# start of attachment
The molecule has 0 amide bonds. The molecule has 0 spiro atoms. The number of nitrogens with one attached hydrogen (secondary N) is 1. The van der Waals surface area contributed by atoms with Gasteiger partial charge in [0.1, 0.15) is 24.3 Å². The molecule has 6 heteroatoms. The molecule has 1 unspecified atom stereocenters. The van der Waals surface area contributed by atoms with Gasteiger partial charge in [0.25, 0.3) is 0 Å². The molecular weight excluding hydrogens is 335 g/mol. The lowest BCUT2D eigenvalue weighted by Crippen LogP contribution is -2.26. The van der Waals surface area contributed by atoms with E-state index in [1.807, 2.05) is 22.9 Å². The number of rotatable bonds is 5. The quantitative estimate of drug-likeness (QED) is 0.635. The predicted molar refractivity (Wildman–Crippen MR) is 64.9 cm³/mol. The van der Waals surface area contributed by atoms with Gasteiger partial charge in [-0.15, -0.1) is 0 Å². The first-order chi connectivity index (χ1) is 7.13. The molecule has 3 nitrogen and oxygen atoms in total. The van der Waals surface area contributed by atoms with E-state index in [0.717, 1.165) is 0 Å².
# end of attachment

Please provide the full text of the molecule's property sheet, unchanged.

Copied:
The molecule has 0 amide bonds. The molecule has 0 spiro atoms. The number of nitrogens with one attached hydrogen (secondary N) is 1. The van der Waals surface area contributed by atoms with Gasteiger partial charge in [0.1, 0.15) is 24.3 Å². The molecule has 6 heteroatoms. The molecule has 1 unspecified atom stereocenters. The van der Waals surface area contributed by atoms with Gasteiger partial charge in [0.25, 0.3) is 0 Å². The molecular weight excluding hydrogens is 335 g/mol. The lowest BCUT2D eigenvalue weighted by Crippen LogP contribution is -2.26. The van der Waals surface area contributed by atoms with E-state index in [1.807, 2.05) is 22.9 Å². The number of rotatable bonds is 5. The quantitative estimate of drug-likeness (QED) is 0.635. The predicted molar refractivity (Wildman–Crippen MR) is 64.9 cm³/mol. The van der Waals surface area contributed by atoms with Gasteiger partial charge in [-0.15, -0.1) is 0 Å². The first-order chi connectivity index (χ1) is 7.13. The molecule has 3 nitrogen and oxygen atoms in total. The van der Waals surface area contributed by atoms with E-state index in [0.717, 1.165) is 0 Å².